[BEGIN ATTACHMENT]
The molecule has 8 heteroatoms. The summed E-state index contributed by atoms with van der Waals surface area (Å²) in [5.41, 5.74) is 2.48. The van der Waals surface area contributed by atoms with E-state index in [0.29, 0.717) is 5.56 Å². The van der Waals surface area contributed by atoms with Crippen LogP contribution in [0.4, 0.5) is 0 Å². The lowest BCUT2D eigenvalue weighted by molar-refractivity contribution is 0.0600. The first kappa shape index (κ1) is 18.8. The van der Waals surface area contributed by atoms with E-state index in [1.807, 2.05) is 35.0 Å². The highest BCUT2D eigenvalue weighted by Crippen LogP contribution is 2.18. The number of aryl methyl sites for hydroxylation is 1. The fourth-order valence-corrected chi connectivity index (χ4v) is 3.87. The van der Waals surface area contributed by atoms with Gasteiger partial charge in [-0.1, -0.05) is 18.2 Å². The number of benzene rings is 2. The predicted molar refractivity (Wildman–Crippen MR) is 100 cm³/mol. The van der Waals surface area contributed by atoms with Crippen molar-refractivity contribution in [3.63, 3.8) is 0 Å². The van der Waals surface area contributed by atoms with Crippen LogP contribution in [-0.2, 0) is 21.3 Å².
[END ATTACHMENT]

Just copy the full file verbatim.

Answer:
The molecule has 8 heteroatoms. The summed E-state index contributed by atoms with van der Waals surface area (Å²) in [5.41, 5.74) is 2.48. The van der Waals surface area contributed by atoms with E-state index in [0.29, 0.717) is 5.56 Å². The van der Waals surface area contributed by atoms with Crippen LogP contribution in [0.4, 0.5) is 0 Å². The lowest BCUT2D eigenvalue weighted by molar-refractivity contribution is 0.0600. The first kappa shape index (κ1) is 18.8. The van der Waals surface area contributed by atoms with E-state index in [1.807, 2.05) is 35.0 Å². The highest BCUT2D eigenvalue weighted by Crippen LogP contribution is 2.18. The number of aryl methyl sites for hydroxylation is 1. The fourth-order valence-corrected chi connectivity index (χ4v) is 3.87. The van der Waals surface area contributed by atoms with Gasteiger partial charge in [-0.1, -0.05) is 18.2 Å². The number of benzene rings is 2. The predicted molar refractivity (Wildman–Crippen MR) is 100 cm³/mol. The van der Waals surface area contributed by atoms with Crippen molar-refractivity contribution in [3.63, 3.8) is 0 Å². The van der Waals surface area contributed by atoms with Crippen LogP contribution in [-0.2, 0) is 21.3 Å².